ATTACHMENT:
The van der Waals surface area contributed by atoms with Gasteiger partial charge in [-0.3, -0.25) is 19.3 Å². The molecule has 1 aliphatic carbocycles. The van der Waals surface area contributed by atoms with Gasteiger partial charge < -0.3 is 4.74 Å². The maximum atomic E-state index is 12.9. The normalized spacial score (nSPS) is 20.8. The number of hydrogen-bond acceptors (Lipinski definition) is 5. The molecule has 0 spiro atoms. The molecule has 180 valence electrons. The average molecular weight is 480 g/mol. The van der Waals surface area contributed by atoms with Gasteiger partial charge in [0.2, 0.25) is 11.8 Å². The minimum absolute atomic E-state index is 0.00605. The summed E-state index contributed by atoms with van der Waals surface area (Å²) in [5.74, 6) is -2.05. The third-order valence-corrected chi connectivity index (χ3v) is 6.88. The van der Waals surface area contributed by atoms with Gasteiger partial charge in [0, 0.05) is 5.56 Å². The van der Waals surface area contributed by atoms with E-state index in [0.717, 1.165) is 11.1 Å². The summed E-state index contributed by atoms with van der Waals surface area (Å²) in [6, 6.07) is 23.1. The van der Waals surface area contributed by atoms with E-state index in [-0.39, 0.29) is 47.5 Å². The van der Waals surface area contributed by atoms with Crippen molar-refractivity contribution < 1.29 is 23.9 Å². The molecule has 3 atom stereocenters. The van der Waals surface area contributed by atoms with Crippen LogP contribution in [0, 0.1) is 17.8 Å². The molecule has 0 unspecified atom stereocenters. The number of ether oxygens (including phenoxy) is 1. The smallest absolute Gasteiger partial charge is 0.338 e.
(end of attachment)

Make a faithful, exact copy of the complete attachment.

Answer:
The van der Waals surface area contributed by atoms with Gasteiger partial charge in [-0.3, -0.25) is 19.3 Å². The molecule has 1 aliphatic carbocycles. The van der Waals surface area contributed by atoms with Gasteiger partial charge < -0.3 is 4.74 Å². The maximum atomic E-state index is 12.9. The normalized spacial score (nSPS) is 20.8. The number of hydrogen-bond acceptors (Lipinski definition) is 5. The molecule has 0 spiro atoms. The molecule has 180 valence electrons. The average molecular weight is 480 g/mol. The van der Waals surface area contributed by atoms with Gasteiger partial charge in [0.2, 0.25) is 11.8 Å². The minimum absolute atomic E-state index is 0.00605. The summed E-state index contributed by atoms with van der Waals surface area (Å²) in [5.74, 6) is -2.05. The third-order valence-corrected chi connectivity index (χ3v) is 6.88. The van der Waals surface area contributed by atoms with Gasteiger partial charge in [0, 0.05) is 5.56 Å². The van der Waals surface area contributed by atoms with E-state index in [0.717, 1.165) is 11.1 Å². The summed E-state index contributed by atoms with van der Waals surface area (Å²) in [6, 6.07) is 23.1. The van der Waals surface area contributed by atoms with E-state index in [-0.39, 0.29) is 47.5 Å². The van der Waals surface area contributed by atoms with Crippen molar-refractivity contribution < 1.29 is 23.9 Å². The molecule has 3 atom stereocenters. The van der Waals surface area contributed by atoms with Crippen LogP contribution in [0, 0.1) is 17.8 Å². The molecule has 0 unspecified atom stereocenters. The number of ether oxygens (including phenoxy) is 1. The smallest absolute Gasteiger partial charge is 0.338 e.